Tucked away in a small hangar at Paine Field across the street from Paul Allen’s Flying Heritage Collection in Everett, Washington, is the remarkable aircraft restoration outfit known as Legend Flyers. For many years this small company has been known for their extraordinary efforts to resurrect the mighty Messerschmitt Me-262, but now with those projects all out the door (the last of the five examples left for a group in Germany not that long ago, complete with the jigs and drawings) the small team led by Bob Hammer is focusing their efforts on the resurrection of a Mitsubishi A6M3 Zero. WarbirdsNews reported on this aircraft tangentially about a year ago with our wonderful story by aviation artist Ron Cole entitled ‘Tale of a Zero‘ describing his commission to create a painting of this Zero as it was back in WWII.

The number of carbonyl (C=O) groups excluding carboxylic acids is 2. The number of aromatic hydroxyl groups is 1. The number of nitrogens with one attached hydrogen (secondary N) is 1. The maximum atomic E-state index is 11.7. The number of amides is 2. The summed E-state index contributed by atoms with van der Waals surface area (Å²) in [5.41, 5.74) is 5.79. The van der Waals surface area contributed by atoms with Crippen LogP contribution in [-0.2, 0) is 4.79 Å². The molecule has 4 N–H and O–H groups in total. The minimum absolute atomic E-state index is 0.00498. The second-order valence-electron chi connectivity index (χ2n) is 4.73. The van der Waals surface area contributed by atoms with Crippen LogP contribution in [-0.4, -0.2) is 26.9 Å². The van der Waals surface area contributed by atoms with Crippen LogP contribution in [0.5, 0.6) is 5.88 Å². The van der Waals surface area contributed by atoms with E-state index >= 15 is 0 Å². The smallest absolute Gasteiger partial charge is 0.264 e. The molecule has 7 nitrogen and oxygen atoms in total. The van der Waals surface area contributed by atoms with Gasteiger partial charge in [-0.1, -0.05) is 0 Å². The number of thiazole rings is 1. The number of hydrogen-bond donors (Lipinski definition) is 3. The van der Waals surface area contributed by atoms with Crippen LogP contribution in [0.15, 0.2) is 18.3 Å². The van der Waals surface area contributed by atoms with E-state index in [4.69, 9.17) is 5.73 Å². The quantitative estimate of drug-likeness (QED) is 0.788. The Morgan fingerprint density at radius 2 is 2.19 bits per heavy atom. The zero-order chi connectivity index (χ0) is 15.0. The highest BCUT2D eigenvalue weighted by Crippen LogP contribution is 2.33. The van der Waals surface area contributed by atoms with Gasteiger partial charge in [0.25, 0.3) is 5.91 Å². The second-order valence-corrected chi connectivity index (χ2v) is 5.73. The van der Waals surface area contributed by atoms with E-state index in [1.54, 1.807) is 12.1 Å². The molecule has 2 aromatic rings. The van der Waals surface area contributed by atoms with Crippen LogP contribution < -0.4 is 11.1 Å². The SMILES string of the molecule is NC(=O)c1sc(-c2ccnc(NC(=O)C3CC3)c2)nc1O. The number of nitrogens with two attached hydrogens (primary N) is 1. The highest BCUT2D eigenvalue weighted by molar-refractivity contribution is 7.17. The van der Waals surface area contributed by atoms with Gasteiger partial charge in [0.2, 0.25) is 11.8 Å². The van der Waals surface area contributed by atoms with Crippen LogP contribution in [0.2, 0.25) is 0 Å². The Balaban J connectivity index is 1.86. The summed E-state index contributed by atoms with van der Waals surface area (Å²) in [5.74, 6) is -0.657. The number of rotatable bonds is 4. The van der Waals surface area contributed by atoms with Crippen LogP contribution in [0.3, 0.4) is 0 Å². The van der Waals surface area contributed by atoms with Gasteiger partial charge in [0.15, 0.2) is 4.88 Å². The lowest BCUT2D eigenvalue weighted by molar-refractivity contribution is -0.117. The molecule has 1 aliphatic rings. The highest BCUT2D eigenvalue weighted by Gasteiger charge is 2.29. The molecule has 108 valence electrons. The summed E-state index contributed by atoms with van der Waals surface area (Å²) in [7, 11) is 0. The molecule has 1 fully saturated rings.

WarbirdsNews paid a quick visit to Legend Flyers this week to have a look at the progress on the Mitsubishi A6M3 Zero under restoration there. Now fully owned by Legend Flyers, progress is marching on, and the aircraft is structurally very close to completion. There is still lots to do of course, but at the current work rate, it may be another year or so before the aircraft is ready to take to the skies again. Originally, the aircraft was scheduled to receive a fully-rebuilt Nakajima Sakae 21 engine, but this won’t be the case now. The incomplete Sakae engine that accompanied the project is currently at Mike Nixon’s shop in Tehachapi, California, but given the complexity and expense of the rebuild (and other issues), Legend Flyers has been forced to seek an alternative, although the Sakae may perhaps be an option for a future owner. Instead, Legend Flyers has opted to go for the far less expensive and much easier to maintain Pratt & Whitney R-1830-92. This is the route that most airworthy Zero restorations have taken, and it is a reasonable compromise with authenticity. The differences are barely noticeable to any but the most experienced eyes. The project’s R-1830 has just undergone overhaul at nearby Precision Engines, and we heard Bob Hammer said it was running beautifully. So hopefully in the not-to-distant future, the world will have another airworthy Zero in the mix. Legend Flyers will likely put the aircraft up for sale once she’s flying, but we can’t wait to see what’s next for this highly capable team. WarbirdsNews wishes to thank Legend Flyers’ delightful Maureen McRight, who bent over backwards to help us on our visit.